The Work of Spyros Papaloukas at the Theocharakis Foundation
The B & M Theocharakis Foundation for the Fine Arts and Music opens its doors with the presentation of the representative collection of works by Spyros Papaloukas. It is the largest collection of works by the great painter and includes significant paintings and sketches from all the main periods of Papaloukas’s career. Many of the works were donated to the Foundation in 2006 by the painter’s daughter Mina Papalouka, her intention being to maintain and promote her father’s oeuvre. The Theocharakis Foundation’s collection of the artist’s multi-faceted artistic activity from 1912 to 1957 includes works from his early years as a student in Athens and Paris, portraits and self-portraits, still lifes and landscapes depicting Aegina, Salamina, Paros, Antiparos, Mytilene, Hydra and Mount Athos.
What relation could there be between the otherworldly form of the mythical Sphinx, of 560 BC and the Charioteer whose “immobile motion leaves you breathless” as poet Giorgos Seferis so eloquently writes in his Essays? Papaloukas continued the long anthropocentric tradition of the Greek land by painting portraits and self-portraits. He became the hagiographer of the Amfissa Church of Annunciation and numerous portable icons. The number of paintings he did of people is smaller than his landscapes, but equally significant.
Throughout his life, the Apollonian Papaloukas bowed to the spirit and idiom of his work. His rhythmicality can be likened to the very workings of nature, which he rendered with a sense of awe. The bulk of his work focuses on interpreting through painting, employing new expressive means. His ability to view nature and the world in a different way is the poetry in his work. His four-year stay in Paris helped him distance himself from the academic teachings of the Munich School (so prevalent in the Athens School of Fine Arts at the time). From 1917 to 1921, he continued to keep company with his friend Fotis Kontoglou, who was working in Paris as an illustrator for magazines.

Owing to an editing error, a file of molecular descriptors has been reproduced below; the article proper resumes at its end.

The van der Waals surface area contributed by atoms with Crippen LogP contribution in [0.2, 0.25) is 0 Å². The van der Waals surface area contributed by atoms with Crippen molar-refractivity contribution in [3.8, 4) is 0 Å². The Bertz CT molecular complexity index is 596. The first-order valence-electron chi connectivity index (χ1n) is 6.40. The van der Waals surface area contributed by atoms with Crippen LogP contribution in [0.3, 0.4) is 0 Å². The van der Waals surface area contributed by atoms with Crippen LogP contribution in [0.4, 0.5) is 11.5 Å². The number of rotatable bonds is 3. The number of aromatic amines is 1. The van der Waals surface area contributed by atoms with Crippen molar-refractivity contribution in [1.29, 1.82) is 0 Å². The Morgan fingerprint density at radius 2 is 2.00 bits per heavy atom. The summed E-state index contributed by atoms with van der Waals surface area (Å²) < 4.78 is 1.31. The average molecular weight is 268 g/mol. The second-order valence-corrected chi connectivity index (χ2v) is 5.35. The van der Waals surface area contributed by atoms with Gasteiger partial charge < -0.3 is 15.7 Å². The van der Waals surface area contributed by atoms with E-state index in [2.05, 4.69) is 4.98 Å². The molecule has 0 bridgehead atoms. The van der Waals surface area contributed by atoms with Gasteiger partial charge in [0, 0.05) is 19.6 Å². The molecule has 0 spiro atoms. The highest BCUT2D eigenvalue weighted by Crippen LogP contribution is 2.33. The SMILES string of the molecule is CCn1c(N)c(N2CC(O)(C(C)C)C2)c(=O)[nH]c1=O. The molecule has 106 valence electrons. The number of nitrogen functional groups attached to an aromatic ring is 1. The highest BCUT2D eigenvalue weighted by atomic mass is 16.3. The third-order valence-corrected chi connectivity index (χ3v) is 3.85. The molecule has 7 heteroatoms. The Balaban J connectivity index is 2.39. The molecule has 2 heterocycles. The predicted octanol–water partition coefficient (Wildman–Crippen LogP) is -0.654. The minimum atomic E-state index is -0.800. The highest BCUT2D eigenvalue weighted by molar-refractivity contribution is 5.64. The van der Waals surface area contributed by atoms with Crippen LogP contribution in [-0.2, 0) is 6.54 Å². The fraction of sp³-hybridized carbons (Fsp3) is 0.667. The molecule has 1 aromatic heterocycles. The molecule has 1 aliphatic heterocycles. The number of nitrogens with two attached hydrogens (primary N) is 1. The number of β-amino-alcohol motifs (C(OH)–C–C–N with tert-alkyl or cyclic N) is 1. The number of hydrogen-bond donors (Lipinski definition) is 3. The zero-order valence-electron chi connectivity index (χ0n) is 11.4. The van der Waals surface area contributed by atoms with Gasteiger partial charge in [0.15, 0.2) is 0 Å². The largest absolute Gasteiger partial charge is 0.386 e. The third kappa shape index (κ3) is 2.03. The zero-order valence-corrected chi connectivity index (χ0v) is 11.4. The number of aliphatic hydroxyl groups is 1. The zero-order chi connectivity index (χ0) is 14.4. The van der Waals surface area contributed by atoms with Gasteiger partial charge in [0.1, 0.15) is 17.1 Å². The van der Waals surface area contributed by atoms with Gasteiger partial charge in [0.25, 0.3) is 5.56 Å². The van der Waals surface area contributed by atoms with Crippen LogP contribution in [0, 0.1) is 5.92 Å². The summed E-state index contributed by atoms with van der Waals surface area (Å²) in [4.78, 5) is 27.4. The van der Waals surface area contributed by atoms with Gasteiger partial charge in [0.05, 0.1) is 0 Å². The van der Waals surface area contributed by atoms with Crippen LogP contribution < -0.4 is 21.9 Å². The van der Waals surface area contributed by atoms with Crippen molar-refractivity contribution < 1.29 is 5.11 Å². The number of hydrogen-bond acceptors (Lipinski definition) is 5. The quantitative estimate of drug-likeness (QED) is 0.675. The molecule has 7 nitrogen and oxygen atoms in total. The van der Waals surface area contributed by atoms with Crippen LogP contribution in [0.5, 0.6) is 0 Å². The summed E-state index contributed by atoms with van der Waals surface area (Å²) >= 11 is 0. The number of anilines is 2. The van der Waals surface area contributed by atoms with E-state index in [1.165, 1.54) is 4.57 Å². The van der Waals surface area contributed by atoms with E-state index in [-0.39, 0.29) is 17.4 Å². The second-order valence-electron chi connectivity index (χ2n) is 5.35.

Papaloukas did not adopt the teachings and views of his friend Fotis Kontoglou. He followed his own path, thus creating a singular and personal means of expression, which was reconciled with the tradition he faithfully served from a contemporary artistic standpoint. After all, the creation of a new plasticity, adopting a visual idiom based on colour, defines his aesthetics.
The world possesses its own laws and rhythms, shown, for example, in the fact that he worked only with the three primary colours – red, yellow and blue – apart from white of course. “He employed the three basic chromatic scales: the impressionistic, mainly for landscapes, the light Byzantine and the heavy Byzantine. So at times he substitutes cobalt with ultramarine, yellow with ochre or sienna and red lacquer with other darker reds. But the colours on his palette were always three. Sometimes he also used emerald green, which he was not able to mix by using the other three colours,” as Basil Theocharakis points out in reference to his teacher’s work.
Papaloukas spent the whole year of 1923 to 1924 systematically studying nature and Byzantine art, with the monastery of Hosios Loukas (dedicated to Luke, the patron saint of his birthplace) on the slopes of Mt Helicon as his spiritual starting line and point of reference. After his stay on Mount Athos, he passionately studied the Hosios Loukas mosaics and made copies. This became a place of reflection and exercises in painting. Depictions including many figures, such as Birth, The Doubting of Thomas, Basin and Resurrection, along with isolated icons, became a source of knowledge concerning the complexity of life for the then 30-year-old painter. Birth, for instance, with its intensely narrative style, is the only mosaic representation in the church that is rendered in vivid colours in harmonious combinations. The addition of supplementary episodes to the pilgrimage of the Magi and to the washing of the feet lend more strength to the work, making it more evocative. Seven years later, Papaloukas painted Birth on the right side of the Amfissa Church of Annunciation.